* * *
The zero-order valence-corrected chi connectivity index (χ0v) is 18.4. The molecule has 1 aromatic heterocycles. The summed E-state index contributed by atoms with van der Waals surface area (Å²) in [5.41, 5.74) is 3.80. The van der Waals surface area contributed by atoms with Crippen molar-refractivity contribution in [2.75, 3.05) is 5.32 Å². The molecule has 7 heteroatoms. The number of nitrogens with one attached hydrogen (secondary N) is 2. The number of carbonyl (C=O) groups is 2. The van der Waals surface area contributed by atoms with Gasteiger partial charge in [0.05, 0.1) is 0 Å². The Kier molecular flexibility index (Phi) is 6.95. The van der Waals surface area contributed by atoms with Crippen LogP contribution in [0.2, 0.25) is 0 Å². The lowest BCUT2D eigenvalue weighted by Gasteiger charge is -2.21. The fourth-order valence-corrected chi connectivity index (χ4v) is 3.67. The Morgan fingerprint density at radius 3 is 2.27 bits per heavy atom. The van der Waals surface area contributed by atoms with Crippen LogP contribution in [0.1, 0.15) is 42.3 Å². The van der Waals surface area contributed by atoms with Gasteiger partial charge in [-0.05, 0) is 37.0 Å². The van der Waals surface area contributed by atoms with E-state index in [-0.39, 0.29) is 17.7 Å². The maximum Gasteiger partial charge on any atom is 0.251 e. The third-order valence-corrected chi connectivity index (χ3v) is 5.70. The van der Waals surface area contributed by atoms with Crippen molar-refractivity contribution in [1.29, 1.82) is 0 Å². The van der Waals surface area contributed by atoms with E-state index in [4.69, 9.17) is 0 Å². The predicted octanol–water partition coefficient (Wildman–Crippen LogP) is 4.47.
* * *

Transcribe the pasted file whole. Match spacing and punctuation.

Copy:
The zero-order valence-corrected chi connectivity index (χ0v) is 18.4. The molecule has 1 aromatic heterocycles. The summed E-state index contributed by atoms with van der Waals surface area (Å²) in [5.41, 5.74) is 3.80. The van der Waals surface area contributed by atoms with Crippen molar-refractivity contribution in [2.75, 3.05) is 5.32 Å². The molecule has 7 heteroatoms. The number of nitrogens with one attached hydrogen (secondary N) is 2. The number of carbonyl (C=O) groups is 2. The van der Waals surface area contributed by atoms with Gasteiger partial charge in [0.05, 0.1) is 0 Å². The Kier molecular flexibility index (Phi) is 6.95. The van der Waals surface area contributed by atoms with Crippen LogP contribution in [0.2, 0.25) is 0 Å². The lowest BCUT2D eigenvalue weighted by Gasteiger charge is -2.21. The fourth-order valence-corrected chi connectivity index (χ4v) is 3.67. The Morgan fingerprint density at radius 3 is 2.27 bits per heavy atom. The van der Waals surface area contributed by atoms with Crippen LogP contribution in [0.1, 0.15) is 42.3 Å². The van der Waals surface area contributed by atoms with Gasteiger partial charge in [-0.05, 0) is 37.0 Å². The van der Waals surface area contributed by atoms with E-state index in [-0.39, 0.29) is 17.7 Å². The maximum Gasteiger partial charge on any atom is 0.251 e. The third-order valence-corrected chi connectivity index (χ3v) is 5.70. The van der Waals surface area contributed by atoms with Crippen molar-refractivity contribution in [1.29, 1.82) is 0 Å². The van der Waals surface area contributed by atoms with E-state index in [4.69, 9.17) is 0 Å². The predicted octanol–water partition coefficient (Wildman–Crippen LogP) is 4.47.